I think if we look at it from that perspective it helps us understand why God would allow suffering in our lives. He can see past the “here and now” and knows what we need to learn to equip us for his plan for our life. If I didn’t have this cancer, I would never have had the gumption to start this blog. I might not have the intimacy with God that I do now. I would not have developed the ability to depend on God with my whole being when my world seemed to be crumbling around me. I would not feel the connection with David’s raw emotion in the psalms.

This diagnosis has moved me out of my comfort zone, and I have grown in so many different areas of my life. Even though, like a child in school, I did not want to sit through the lesson.

“For our light and momentary troubles are achieving for us an eternal glory that far outweighs them all. So we fix our eyes not on what is seen, but on what is unseen, since what is seen is temporary, but what is unseen is eternal.”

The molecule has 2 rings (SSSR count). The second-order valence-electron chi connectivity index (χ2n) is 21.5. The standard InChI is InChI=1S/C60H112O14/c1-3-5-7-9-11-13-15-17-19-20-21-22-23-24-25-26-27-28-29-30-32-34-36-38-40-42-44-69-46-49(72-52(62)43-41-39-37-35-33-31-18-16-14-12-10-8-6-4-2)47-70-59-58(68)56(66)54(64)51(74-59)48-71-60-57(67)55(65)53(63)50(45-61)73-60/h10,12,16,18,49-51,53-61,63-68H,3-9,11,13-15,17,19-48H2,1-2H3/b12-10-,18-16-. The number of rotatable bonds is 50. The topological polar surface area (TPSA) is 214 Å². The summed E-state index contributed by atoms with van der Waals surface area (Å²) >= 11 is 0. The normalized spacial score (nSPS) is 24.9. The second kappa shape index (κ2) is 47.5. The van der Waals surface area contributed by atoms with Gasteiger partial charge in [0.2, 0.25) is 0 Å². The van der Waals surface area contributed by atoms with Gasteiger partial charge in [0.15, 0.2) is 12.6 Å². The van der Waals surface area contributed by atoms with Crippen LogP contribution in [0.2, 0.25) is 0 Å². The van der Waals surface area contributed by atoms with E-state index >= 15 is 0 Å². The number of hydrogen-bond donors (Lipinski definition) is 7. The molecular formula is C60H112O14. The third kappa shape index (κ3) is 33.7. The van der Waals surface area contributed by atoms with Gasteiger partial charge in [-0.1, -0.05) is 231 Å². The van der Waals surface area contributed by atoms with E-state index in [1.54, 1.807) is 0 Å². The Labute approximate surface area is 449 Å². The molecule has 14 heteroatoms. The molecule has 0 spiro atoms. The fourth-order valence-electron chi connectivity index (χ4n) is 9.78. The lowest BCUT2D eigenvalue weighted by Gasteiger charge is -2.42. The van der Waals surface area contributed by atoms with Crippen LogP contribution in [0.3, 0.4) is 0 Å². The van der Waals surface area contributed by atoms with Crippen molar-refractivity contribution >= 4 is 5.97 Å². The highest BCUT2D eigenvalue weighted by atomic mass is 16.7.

‭‭2 Corinthians‬ ‭4:17-18‬

I hate to admit it, but if I had not been through this season of suffering, I probably would have never learned these skills. I believe all of this has served the purpose of molding me into the person that God wants. I have to remember to do what Paul says in 2nd Corinthians and fix my eyes on the eternal, not the temporary. This time of suffering is only temporary and I need to make the most of it so I can be ready to do whatever God has in store for me next.

3. God wants to use us

Another reason God may allow suffering is to use us as a tool for him. We need to be careful when we go through times of suffering, making sure we are not turning it into a pity party for ourselves. That can happen pretty quickly and serves no purpose. (I speak from experience). We need to move past the self-pity and the anger and see what purpose God has for this suffering. I do not think that is always easy to move past the anger and hurt and I also don’t think that God gets upset if we are angry with him. But at some point we have to move past these emotions and figure out how we can glorify God in the circumstances we have found ourselves in.